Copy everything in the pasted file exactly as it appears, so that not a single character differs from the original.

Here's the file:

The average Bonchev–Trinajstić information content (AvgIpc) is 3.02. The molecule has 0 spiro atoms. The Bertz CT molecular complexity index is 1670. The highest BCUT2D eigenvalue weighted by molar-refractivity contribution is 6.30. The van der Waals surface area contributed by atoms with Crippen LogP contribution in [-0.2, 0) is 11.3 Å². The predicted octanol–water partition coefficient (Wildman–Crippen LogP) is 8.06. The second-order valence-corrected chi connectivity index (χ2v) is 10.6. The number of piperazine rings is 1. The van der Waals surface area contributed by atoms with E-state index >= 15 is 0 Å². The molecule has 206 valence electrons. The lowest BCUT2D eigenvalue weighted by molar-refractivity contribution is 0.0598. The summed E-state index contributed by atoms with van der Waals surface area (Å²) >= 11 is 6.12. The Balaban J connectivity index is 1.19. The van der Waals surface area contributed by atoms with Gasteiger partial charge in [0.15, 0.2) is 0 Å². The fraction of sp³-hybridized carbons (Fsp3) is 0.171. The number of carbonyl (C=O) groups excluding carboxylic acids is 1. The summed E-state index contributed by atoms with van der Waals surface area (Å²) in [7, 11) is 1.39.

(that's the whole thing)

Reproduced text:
The average Bonchev–Trinajstić information content (AvgIpc) is 3.02. The molecule has 0 spiro atoms. The Bertz CT molecular complexity index is 1670. The highest BCUT2D eigenvalue weighted by molar-refractivity contribution is 6.30. The van der Waals surface area contributed by atoms with Crippen LogP contribution in [-0.2, 0) is 11.3 Å². The predicted octanol–water partition coefficient (Wildman–Crippen LogP) is 8.06. The second-order valence-corrected chi connectivity index (χ2v) is 10.6. The number of piperazine rings is 1. The van der Waals surface area contributed by atoms with E-state index >= 15 is 0 Å². The molecule has 206 valence electrons. The lowest BCUT2D eigenvalue weighted by molar-refractivity contribution is 0.0598. The summed E-state index contributed by atoms with van der Waals surface area (Å²) >= 11 is 6.12. The Balaban J connectivity index is 1.19. The van der Waals surface area contributed by atoms with Gasteiger partial charge in [0.15, 0.2) is 0 Å². The fraction of sp³-hybridized carbons (Fsp3) is 0.171. The number of carbonyl (C=O) groups excluding carboxylic acids is 1. The summed E-state index contributed by atoms with van der Waals surface area (Å²) in [7, 11) is 1.39.